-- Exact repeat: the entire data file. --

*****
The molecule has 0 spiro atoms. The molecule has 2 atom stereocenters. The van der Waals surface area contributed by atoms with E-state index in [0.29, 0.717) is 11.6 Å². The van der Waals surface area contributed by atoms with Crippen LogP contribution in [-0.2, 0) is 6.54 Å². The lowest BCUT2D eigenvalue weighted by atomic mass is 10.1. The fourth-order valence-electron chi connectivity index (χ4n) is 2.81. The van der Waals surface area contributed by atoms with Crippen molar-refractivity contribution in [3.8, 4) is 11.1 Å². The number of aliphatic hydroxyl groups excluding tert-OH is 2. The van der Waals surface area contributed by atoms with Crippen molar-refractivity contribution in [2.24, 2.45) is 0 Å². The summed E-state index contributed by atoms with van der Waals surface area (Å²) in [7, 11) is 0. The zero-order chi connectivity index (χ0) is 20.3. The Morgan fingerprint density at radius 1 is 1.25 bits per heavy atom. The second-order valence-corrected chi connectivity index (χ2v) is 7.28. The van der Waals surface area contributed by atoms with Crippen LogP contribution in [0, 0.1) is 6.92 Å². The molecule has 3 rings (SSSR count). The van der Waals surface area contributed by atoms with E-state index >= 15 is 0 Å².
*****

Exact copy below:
The molecule has 0 spiro atoms. The molecule has 2 atom stereocenters. The van der Waals surface area contributed by atoms with E-state index in [0.29, 0.717) is 11.6 Å². The van der Waals surface area contributed by atoms with Crippen LogP contribution in [-0.2, 0) is 6.54 Å². The lowest BCUT2D eigenvalue weighted by atomic mass is 10.1. The fourth-order valence-electron chi connectivity index (χ4n) is 2.81. The van der Waals surface area contributed by atoms with Crippen molar-refractivity contribution in [3.8, 4) is 11.1 Å². The number of aliphatic hydroxyl groups excluding tert-OH is 2. The van der Waals surface area contributed by atoms with Crippen molar-refractivity contribution in [2.24, 2.45) is 0 Å². The summed E-state index contributed by atoms with van der Waals surface area (Å²) in [7, 11) is 0. The zero-order chi connectivity index (χ0) is 20.3. The Morgan fingerprint density at radius 1 is 1.25 bits per heavy atom. The second-order valence-corrected chi connectivity index (χ2v) is 7.28. The van der Waals surface area contributed by atoms with Crippen LogP contribution in [0, 0.1) is 6.92 Å². The molecule has 3 rings (SSSR count). The van der Waals surface area contributed by atoms with E-state index >= 15 is 0 Å².